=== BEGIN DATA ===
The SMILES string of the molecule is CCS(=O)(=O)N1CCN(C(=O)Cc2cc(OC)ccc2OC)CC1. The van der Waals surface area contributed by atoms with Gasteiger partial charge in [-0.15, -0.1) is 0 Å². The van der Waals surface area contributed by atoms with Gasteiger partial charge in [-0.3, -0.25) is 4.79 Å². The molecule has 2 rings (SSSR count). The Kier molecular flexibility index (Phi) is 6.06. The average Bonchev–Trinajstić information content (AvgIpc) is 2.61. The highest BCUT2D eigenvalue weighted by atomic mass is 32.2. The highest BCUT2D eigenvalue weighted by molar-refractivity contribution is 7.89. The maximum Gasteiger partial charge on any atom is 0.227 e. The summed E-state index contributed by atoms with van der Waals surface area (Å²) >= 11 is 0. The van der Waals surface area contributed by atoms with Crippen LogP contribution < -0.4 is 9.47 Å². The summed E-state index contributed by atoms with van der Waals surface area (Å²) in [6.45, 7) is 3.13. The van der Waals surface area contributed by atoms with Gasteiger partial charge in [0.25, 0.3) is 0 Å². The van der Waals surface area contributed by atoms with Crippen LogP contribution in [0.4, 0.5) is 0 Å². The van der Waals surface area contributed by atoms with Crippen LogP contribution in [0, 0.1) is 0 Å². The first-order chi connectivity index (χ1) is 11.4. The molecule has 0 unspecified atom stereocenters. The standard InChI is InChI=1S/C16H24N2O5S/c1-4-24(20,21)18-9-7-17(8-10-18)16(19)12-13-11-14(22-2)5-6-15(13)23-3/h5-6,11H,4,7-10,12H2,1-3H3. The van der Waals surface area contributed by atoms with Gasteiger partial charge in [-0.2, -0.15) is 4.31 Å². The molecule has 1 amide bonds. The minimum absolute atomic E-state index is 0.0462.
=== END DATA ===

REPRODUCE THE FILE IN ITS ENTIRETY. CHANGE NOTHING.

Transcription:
The SMILES string of the molecule is CCS(=O)(=O)N1CCN(C(=O)Cc2cc(OC)ccc2OC)CC1. The van der Waals surface area contributed by atoms with Gasteiger partial charge in [-0.15, -0.1) is 0 Å². The van der Waals surface area contributed by atoms with Gasteiger partial charge in [-0.3, -0.25) is 4.79 Å². The molecule has 2 rings (SSSR count). The Kier molecular flexibility index (Phi) is 6.06. The average Bonchev–Trinajstić information content (AvgIpc) is 2.61. The highest BCUT2D eigenvalue weighted by atomic mass is 32.2. The highest BCUT2D eigenvalue weighted by molar-refractivity contribution is 7.89. The maximum Gasteiger partial charge on any atom is 0.227 e. The summed E-state index contributed by atoms with van der Waals surface area (Å²) >= 11 is 0. The van der Waals surface area contributed by atoms with Crippen LogP contribution < -0.4 is 9.47 Å². The summed E-state index contributed by atoms with van der Waals surface area (Å²) in [6.45, 7) is 3.13. The van der Waals surface area contributed by atoms with Gasteiger partial charge in [0.25, 0.3) is 0 Å². The van der Waals surface area contributed by atoms with Crippen LogP contribution in [0.4, 0.5) is 0 Å². The van der Waals surface area contributed by atoms with Crippen LogP contribution in [0, 0.1) is 0 Å². The first-order chi connectivity index (χ1) is 11.4. The molecule has 0 unspecified atom stereocenters. The standard InChI is InChI=1S/C16H24N2O5S/c1-4-24(20,21)18-9-7-17(8-10-18)16(19)12-13-11-14(22-2)5-6-15(13)23-3/h5-6,11H,4,7-10,12H2,1-3H3. The van der Waals surface area contributed by atoms with Gasteiger partial charge in [-0.2, -0.15) is 4.31 Å². The molecule has 1 amide bonds. The minimum absolute atomic E-state index is 0.0462.